Michael Wood did a wonderful series The Story of Britain – A People’s History. It is done from the point of view of ordinary people, a ground up view of British history. It begins with Roman Britain and goes up to modern times. I only watched the parts through the 18th Century. Instead of cheesy historical reenactments, he has the descendents of those involved, or at least the current inhabitants of the historic locations, read the words of their forebears. For Wood succeeded in finding the letters and diaries of ordinary Britains going back to Roman times. It is very effective and illuminating. And it brings history to life far more than any reenactment.
So why was I so disappointed with his treatment of the British Reformation? Because he buys into the traditional top down view of the Henrician Reformation, rather than my view, Henry successfully co-opting a popular movement.
Wood does pay tribute to Wycliffe and his poor Lollard priests. And Wood quotes Ball’s most famous sermon “When Adam delved and Eve span, who was than the gentleman?” Wood goes on to observe that Lollardy was never entirely suppressed. But he does not convey how Lollardy flowed into the 16th Century Reformation.
Tyndale saw a Lollard priest burn at the stake as an adolescent. He describes it most movingly and it clearly made an impression upon him. So here is one direct link from Lollards to Tyndale. Later, after Oxford, Tyndale was tutor to a Lollard family of weavers. Lollardy and the cloth trade were closely linked. Lollard strongholds, or should I say remaining Lollard networks, were the early areas of Protestant activism. It would have been nice to have a glimpse of those weavers who befriended Tyndale. It also would have been nice to have a sense of those involved in the smuggling Tyndale’s bible into England. Was London the only port of entry? Or were there others? And how were the bibles reassembled in London? And once they were reassembled, how were the distributed? It would be nice to know all that. I am thinking something a little more scholarly than Tony Robinson doing a Worst Jobs of the Reformation series, although that would be a start.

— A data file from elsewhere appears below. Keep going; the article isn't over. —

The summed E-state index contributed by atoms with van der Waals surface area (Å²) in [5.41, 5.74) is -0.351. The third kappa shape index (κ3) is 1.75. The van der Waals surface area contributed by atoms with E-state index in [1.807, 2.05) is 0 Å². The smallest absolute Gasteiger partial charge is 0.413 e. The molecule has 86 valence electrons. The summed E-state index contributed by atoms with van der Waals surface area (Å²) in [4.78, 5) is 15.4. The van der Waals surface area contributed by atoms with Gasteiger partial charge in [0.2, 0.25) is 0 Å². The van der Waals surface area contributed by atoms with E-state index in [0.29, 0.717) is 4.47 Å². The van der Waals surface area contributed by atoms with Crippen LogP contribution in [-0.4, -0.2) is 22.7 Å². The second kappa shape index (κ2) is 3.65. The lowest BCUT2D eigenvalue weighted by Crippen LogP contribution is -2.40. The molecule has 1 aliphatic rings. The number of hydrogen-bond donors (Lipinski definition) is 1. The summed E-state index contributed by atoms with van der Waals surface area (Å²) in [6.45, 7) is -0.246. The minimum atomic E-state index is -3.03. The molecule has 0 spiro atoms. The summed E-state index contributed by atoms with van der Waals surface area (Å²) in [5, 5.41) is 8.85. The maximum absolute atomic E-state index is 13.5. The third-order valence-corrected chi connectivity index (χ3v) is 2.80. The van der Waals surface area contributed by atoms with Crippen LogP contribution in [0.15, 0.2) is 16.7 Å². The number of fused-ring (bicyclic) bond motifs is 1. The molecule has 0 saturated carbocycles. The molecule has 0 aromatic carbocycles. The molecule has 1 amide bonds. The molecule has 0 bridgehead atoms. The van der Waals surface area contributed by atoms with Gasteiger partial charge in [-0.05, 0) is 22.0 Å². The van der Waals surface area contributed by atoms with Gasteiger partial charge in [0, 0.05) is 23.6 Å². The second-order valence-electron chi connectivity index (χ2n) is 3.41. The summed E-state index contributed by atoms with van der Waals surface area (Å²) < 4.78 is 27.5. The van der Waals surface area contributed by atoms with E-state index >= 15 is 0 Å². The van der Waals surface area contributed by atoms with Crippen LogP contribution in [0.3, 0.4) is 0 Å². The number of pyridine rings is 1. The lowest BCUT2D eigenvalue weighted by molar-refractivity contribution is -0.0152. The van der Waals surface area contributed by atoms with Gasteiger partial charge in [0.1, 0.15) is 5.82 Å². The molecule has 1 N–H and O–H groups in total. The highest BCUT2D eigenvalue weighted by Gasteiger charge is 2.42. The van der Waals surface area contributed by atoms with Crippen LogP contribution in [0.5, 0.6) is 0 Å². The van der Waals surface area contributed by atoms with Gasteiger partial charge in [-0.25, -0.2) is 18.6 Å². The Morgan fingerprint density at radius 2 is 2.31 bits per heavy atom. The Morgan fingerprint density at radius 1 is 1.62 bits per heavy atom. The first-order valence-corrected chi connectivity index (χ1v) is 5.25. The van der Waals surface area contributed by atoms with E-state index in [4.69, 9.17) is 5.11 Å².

What Wood does do is give us a view of what it was like to be on the business end of Reformation politics. First Henry, then Edward VI’s hard-line Reformation, complete with the smashing of statues and white washing of paintings, then Bloody Mary, and finally Elizabeth. It cannot have been pleasant to have been whipsawed by all that, and Woods gives us a sense of that.
Wood talks about the Prayer Book rebellion in Cornwall. It seems that the Cornish spoke in Cornish (a Gaelic language) and prayed in Latin, and so had no use for an English prayer-book. And here we see the truly nasty side of Cranmer’s Reformation. If spreading the Word of God was your first concern, you would translate both the bible and the prayer-book into Cornish, Welsh, and Irish. But of course if you were to do such a thing, in addition to spreading the Reformation, you would also be reinforcing and strengthening those cultures. When Luther translated the Bible into German he not only spread the word of God, he strengthened the idea of a German identity. Likewise Tyndale with the English Bible. The last thing an Archbishop of Canterbury would want is strengthened Cornish, Welsh, and Irish identities. When service to the Lord clashed with the needs of cultural chauvinism, service to the Lord was never going to prevail.
What is really needed is a history of the British Reformation going from Wycliffe to the King James Bible. And we need a ground up view, not just of the leaders, but the host of individuals who made it happen.